problem by creating more weld lines.

       Solvay’s rotating-core technology reportedly achieves thinner, stronger, rounder
parts without a weak spot at the weld line. Driven by a servo motor, the cylindrical core
turns during injection and packing. This rotation causes a turbulent shift of the fill pattern
and distributes the knit line around the circumference of the part, Warkoski explained.


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Reinforcing fibers orient uniformly in the direction of rotation, reducing anisotropic
shrinkage and dramatically improving roundness.

      Benefits of the rotating core were demonstrated in molding trials of an 80-mm-
diam. automotive throttle body in cooperation with Delphi Energy and Engine
Management and Century Tool and Mold, both in Rochester, N.Y. Made from Solvay’s
Amodel A-1565 HS, a 65%-mineral/glass PPA, the throttle body requires exceptional
roundness and excellent thermal stability over a wide range of temperatures.

       Thirty parts were molded to observe the effect of changing five parameters: onset
and duration of core rotation, peak rotational velocity (180 rpm in this case), and speed of
acceleration and deceleration of core rotation. Optimum values were specific to the tool
and material, but some general trends were observed:

      Pressure required to achieve the desired injection velocity was reduced about 30%
       with optimized rotational parameters. More intense rotation reduced pressure the
       most.
      Part roundness improved significantly with rotation. Standard deviation of
       roundness was 0.035 mm without rotation vs. 0.025 mm with rotation. The range
       of measurement also decreased from 0.17 to 0.05 mm.
      Izod impact tests were performed on a 0.5-in circular band cut from the part so as
       to include both the gate location and the weld-line area opposite. With rotation,
       impact strength increased from 3.91 ft-lb to 6.61 ft-lb at the weld area, although it
       dropped slightly from 6.66 to 6.11 ft-lb at the gate area. All non-rotated samples
       broke at the clearly visible weld line, while parts made with the rotating core
       broke in a random fashion.
      Hydrostatic burst pressure of the samples increased from 437 to 660 psig with
       rotation.




                  Solvay’s patented rotating-core technology spins the
                  mold core during filling to “erase” weld lines and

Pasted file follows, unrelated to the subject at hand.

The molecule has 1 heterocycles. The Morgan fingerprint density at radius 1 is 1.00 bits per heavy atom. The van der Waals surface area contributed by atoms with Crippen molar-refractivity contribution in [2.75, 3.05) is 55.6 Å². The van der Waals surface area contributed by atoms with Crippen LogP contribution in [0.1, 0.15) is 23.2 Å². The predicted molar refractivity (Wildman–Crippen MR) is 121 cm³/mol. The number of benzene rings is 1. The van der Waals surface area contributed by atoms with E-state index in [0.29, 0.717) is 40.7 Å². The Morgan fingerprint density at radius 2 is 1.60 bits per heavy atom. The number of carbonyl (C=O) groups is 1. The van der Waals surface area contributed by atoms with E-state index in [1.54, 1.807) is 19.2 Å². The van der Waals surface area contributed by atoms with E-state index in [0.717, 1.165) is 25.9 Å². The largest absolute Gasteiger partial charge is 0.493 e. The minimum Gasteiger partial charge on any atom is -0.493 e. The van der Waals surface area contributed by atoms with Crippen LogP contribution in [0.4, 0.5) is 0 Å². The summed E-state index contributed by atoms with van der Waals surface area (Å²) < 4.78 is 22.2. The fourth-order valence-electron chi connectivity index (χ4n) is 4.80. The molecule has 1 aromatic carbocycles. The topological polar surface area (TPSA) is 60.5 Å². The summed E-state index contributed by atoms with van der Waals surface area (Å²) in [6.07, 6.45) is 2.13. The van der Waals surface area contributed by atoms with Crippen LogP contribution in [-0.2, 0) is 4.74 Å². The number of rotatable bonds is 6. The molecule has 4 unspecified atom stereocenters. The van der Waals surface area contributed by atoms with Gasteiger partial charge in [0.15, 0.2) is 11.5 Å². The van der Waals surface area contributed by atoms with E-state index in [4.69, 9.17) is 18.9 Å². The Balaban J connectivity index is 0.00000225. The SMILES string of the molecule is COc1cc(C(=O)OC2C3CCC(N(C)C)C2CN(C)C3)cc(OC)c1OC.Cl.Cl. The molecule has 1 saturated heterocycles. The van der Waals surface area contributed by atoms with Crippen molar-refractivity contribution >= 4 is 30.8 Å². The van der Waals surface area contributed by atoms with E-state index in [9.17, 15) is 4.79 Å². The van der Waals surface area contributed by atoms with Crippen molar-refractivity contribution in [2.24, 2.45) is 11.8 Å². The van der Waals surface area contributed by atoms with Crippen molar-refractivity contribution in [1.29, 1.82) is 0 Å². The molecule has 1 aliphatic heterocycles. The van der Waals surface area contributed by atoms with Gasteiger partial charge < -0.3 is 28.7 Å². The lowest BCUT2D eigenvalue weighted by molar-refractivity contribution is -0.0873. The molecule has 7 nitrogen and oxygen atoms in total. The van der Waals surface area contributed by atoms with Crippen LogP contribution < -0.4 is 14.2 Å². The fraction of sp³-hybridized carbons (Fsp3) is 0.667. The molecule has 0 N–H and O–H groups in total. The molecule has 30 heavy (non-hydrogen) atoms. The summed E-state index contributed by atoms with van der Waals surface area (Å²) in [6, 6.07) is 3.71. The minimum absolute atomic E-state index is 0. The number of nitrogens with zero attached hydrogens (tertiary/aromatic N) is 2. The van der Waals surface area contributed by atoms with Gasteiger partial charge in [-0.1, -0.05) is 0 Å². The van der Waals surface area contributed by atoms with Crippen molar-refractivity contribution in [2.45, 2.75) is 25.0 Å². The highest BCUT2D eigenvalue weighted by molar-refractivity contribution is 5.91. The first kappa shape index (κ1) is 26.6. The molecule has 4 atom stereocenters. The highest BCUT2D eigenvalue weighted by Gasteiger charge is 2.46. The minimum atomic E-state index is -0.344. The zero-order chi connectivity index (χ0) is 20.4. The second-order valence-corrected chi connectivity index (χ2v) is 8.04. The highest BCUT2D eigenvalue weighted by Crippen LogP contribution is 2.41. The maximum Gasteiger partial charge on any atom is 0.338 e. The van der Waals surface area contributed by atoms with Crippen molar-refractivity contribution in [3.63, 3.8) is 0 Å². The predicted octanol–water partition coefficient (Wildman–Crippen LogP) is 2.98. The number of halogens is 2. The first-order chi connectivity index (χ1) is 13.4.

anisotropic shrinkage. Micrographs show
                  reorientation of glass fibers in the direction of
                  rotation, which improves roundness of a cylindrical
                  part.




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Non-dedicated automation

       Automation systems that are modular and flexible enough to be used for different
jobs are the concept behind the xFlex system from a new company, Actus Automation.
Explained president Paul Gelardi, xFlex consists of a master module, which is the base
for a six-axis articulating-arm robot, plus satellite modules dedicated to specific
secondary functions, which can be added or removed as needed.

        The system consists of reusable components in the form of standard modules. The
master or “manager” module acts as a docking station for the satellite modules and
delivers power, air, controls, and safety monitoring to the satellite modules. The robot
also moves the part from the mold to the satellite modules. The central module
downloads operating programs to the satellites.

        “Plug-in” satellite modules are pre-engineered and pre-tested and come with a
wedge-shaped base frame and safety guarding. Caster-mounted modules can be inserted
or removed to reconfigure the cell in minutes, Gelardi said. A cell can incorporate up to
six satellite modules.

        Actus currently offers 25 types of modules in three sizes. Satellite modules are
available for welding, vision inspection, parts feeding, conveying, packing, assembly, hot
stamping, printing, labeling, cleaning, carton erecting, electrical testing, and pressure
testing. “This concept is more flexible than dedicated automation. It enhances speed to
market, reduces capital costs, and minimizes investment risk through its ability to be used
for one or many jobs,” Gelardi said.